Many retail analytics systems reside on retailers’ Wi-Fi networks, collecting data from the MAC addresses of Wi-Fi-equipped smartphones (with the Wi-Fi turned on) that pass through the coverage grid of the Wi-Fi network. In this way, retail analytics solutions provide much the same kind of behavioral data about shoppers when they are in a store as online analytics solutions do for shoppers traversing an e-tailer’s Web site; or, for that matter, a Web site operated by a retailer.

Stratecast has identified three processes that enable retail analytics systems to collect in-store data about shoppers, and to interact with shoppers.

Many retail analytics systems are software-based, and the companies that provide them either install these systems or link them with a retailer’s Wi-Fi equipment. Other providers sell retail analytics as a bundled solution with their own equipment. One of the reasons Stratecast has dropped “Wi-Fi” from its designation of this Big Data component area is that when it comes to retail analytics, Wi-Fi is only part of the story. For instance, retailers are also leveraging shopper data in Bluetooth beaconing systems that alert shoppers to items and deals in quite specific locations within a store; for example, on one end of a certain aisle. Other retail analytics systems, use video surveillance systems that tap into CCTV camera video, using software that attempts to identify unique shoppers, and track their movements inside the retail location.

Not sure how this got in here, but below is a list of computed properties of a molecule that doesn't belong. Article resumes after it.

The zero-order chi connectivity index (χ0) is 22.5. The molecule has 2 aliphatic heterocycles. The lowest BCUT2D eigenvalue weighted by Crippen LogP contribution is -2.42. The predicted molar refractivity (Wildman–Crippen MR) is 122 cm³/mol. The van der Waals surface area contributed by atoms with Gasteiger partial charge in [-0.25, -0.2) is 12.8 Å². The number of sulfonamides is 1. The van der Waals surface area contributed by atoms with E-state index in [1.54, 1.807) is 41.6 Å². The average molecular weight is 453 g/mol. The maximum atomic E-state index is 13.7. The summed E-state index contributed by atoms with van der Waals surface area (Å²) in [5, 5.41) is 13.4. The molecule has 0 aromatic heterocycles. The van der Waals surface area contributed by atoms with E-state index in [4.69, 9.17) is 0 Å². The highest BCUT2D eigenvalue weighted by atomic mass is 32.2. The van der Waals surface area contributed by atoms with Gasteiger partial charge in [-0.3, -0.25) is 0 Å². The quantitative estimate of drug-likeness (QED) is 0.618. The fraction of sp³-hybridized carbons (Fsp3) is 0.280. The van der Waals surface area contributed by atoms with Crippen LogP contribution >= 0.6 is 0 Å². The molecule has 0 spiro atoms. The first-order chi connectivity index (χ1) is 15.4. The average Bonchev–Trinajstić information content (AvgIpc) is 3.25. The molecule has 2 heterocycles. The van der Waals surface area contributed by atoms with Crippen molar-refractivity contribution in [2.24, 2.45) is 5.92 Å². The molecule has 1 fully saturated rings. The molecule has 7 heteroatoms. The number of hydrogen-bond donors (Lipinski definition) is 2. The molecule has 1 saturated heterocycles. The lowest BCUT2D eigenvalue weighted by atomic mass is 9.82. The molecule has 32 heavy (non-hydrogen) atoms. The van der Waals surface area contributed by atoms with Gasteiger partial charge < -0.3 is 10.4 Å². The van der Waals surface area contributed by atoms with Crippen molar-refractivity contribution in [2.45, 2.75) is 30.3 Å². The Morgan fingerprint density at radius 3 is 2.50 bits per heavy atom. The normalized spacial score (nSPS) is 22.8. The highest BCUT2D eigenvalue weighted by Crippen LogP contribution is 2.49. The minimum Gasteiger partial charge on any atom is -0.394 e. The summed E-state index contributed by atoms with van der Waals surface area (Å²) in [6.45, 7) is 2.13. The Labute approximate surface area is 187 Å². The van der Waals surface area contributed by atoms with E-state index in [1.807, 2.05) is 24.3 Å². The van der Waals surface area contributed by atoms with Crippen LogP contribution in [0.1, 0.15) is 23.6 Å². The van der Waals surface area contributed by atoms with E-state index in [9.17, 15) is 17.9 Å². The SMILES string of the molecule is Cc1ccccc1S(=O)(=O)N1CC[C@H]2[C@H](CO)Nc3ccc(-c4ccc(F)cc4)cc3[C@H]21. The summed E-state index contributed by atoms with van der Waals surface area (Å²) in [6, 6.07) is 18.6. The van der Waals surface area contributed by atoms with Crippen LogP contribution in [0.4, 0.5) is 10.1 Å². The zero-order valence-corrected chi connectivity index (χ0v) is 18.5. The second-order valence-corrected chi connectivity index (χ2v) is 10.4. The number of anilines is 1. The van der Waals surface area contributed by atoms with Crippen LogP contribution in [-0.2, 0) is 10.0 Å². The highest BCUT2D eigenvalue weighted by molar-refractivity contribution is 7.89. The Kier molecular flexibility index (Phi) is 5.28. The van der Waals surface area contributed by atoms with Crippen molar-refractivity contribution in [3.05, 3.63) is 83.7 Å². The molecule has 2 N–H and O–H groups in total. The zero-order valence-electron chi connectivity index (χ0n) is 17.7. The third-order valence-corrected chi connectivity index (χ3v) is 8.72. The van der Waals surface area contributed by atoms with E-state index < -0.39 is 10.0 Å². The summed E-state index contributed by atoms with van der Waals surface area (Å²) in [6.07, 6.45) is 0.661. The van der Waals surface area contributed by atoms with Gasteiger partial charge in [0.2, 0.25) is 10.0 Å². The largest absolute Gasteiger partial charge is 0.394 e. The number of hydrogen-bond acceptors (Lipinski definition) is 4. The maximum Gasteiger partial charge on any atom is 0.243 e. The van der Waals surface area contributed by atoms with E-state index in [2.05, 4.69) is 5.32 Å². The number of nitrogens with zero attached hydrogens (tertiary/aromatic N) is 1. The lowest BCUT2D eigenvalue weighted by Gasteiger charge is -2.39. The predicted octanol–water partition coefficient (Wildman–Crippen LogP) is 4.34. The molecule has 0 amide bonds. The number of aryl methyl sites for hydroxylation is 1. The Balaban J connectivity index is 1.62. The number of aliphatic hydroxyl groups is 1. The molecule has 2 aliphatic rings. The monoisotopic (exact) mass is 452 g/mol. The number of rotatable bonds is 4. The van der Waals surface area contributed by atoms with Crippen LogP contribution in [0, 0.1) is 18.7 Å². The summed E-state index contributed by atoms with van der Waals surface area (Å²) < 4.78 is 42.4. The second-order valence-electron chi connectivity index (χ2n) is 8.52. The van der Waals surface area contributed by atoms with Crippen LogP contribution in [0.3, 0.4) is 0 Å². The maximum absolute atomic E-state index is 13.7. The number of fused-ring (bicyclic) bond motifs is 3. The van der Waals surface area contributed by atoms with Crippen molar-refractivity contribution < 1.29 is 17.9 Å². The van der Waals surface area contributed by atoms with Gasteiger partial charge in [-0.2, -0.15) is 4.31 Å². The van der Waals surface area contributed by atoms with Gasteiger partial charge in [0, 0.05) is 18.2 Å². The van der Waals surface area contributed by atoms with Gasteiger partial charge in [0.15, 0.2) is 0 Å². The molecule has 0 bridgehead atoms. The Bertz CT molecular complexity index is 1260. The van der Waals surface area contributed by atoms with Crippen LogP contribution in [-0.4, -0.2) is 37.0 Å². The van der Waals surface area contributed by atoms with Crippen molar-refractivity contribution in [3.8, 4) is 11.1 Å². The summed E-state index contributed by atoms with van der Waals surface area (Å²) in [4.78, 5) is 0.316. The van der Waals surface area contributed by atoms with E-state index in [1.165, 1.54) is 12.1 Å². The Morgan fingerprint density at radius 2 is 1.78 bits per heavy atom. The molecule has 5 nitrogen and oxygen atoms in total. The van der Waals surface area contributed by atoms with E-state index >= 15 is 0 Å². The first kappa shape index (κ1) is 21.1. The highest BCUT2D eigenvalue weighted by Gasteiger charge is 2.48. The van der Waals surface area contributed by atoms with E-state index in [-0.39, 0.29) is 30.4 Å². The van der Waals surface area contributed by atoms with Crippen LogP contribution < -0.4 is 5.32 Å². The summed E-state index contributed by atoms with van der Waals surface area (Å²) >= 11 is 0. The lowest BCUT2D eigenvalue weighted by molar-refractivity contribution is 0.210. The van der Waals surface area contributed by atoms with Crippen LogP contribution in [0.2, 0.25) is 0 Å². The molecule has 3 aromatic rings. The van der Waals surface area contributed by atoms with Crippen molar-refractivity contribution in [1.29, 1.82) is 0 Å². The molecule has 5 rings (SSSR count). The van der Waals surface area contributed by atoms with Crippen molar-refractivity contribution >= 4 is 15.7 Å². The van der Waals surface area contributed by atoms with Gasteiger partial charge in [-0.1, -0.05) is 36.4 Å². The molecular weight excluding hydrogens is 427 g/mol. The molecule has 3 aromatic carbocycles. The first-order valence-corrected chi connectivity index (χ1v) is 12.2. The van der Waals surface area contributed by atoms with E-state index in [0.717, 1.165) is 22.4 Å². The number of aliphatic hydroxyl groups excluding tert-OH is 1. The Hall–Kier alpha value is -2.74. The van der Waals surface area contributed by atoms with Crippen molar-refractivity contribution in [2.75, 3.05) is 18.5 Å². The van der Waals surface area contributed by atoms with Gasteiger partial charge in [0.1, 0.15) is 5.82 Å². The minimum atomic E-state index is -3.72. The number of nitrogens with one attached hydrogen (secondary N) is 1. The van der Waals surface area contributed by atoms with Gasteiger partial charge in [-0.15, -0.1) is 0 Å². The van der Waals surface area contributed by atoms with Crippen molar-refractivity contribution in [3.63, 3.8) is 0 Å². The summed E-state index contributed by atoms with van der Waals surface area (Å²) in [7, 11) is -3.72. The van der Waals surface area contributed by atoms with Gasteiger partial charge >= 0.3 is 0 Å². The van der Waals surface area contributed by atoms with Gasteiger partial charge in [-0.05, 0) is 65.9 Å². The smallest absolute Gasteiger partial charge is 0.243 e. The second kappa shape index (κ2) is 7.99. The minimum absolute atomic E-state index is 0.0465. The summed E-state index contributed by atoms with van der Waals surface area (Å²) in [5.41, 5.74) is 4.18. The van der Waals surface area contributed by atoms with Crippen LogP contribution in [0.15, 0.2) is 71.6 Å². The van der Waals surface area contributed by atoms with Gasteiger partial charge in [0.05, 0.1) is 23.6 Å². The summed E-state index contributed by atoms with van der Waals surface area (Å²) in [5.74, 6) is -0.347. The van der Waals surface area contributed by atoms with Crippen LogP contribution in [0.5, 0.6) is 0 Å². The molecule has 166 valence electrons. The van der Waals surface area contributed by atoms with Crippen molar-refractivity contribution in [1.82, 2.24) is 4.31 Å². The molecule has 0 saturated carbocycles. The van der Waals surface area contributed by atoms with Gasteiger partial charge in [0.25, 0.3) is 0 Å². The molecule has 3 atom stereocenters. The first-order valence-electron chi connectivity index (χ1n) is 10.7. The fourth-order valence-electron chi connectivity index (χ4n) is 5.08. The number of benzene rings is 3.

A More Engaging Approach to Data Collection and Mobile Commerce?